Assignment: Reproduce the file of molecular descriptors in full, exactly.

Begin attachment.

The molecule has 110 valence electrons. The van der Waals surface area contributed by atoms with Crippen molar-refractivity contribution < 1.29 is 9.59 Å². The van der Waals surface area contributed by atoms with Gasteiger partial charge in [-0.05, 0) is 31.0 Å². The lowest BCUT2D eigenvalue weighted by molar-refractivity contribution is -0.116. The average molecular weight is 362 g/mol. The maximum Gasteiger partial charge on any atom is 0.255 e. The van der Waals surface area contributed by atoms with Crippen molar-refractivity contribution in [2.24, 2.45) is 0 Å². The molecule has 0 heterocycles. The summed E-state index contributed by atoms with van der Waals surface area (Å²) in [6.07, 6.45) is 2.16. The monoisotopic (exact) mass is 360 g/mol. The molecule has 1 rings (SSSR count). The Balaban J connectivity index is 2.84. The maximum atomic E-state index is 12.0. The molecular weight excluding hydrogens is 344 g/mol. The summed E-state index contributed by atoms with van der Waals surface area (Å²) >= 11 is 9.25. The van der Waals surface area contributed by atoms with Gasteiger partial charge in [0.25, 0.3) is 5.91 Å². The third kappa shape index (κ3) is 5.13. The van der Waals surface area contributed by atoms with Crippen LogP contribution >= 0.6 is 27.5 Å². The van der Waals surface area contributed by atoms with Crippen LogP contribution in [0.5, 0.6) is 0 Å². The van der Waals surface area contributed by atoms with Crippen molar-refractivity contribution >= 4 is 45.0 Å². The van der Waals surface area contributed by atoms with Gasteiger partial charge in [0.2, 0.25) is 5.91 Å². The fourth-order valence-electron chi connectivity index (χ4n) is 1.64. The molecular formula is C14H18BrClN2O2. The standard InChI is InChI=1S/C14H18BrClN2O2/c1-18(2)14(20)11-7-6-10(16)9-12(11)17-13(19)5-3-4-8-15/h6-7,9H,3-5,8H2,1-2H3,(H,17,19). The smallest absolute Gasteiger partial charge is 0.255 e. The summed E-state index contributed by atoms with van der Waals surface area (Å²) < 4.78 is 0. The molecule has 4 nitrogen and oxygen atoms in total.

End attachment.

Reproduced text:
The molecule has 110 valence electrons. The van der Waals surface area contributed by atoms with Crippen molar-refractivity contribution < 1.29 is 9.59 Å². The van der Waals surface area contributed by atoms with Gasteiger partial charge in [-0.05, 0) is 31.0 Å². The lowest BCUT2D eigenvalue weighted by molar-refractivity contribution is -0.116. The average molecular weight is 362 g/mol. The maximum Gasteiger partial charge on any atom is 0.255 e. The van der Waals surface area contributed by atoms with Crippen molar-refractivity contribution in [2.24, 2.45) is 0 Å². The molecule has 0 heterocycles. The summed E-state index contributed by atoms with van der Waals surface area (Å²) in [6.07, 6.45) is 2.16. The monoisotopic (exact) mass is 360 g/mol. The molecule has 1 rings (SSSR count). The Balaban J connectivity index is 2.84. The maximum atomic E-state index is 12.0. The molecular weight excluding hydrogens is 344 g/mol. The summed E-state index contributed by atoms with van der Waals surface area (Å²) >= 11 is 9.25. The van der Waals surface area contributed by atoms with Gasteiger partial charge in [0.25, 0.3) is 5.91 Å². The third kappa shape index (κ3) is 5.13. The van der Waals surface area contributed by atoms with Crippen LogP contribution >= 0.6 is 27.5 Å². The van der Waals surface area contributed by atoms with Crippen LogP contribution in [0.5, 0.6) is 0 Å². The van der Waals surface area contributed by atoms with Crippen molar-refractivity contribution >= 4 is 45.0 Å². The van der Waals surface area contributed by atoms with Gasteiger partial charge in [0.2, 0.25) is 5.91 Å². The fourth-order valence-electron chi connectivity index (χ4n) is 1.64. The molecular formula is C14H18BrClN2O2. The standard InChI is InChI=1S/C14H18BrClN2O2/c1-18(2)14(20)11-7-6-10(16)9-12(11)17-13(19)5-3-4-8-15/h6-7,9H,3-5,8H2,1-2H3,(H,17,19). The smallest absolute Gasteiger partial charge is 0.255 e. The summed E-state index contributed by atoms with van der Waals surface area (Å²) < 4.78 is 0. The molecule has 4 nitrogen and oxygen atoms in total.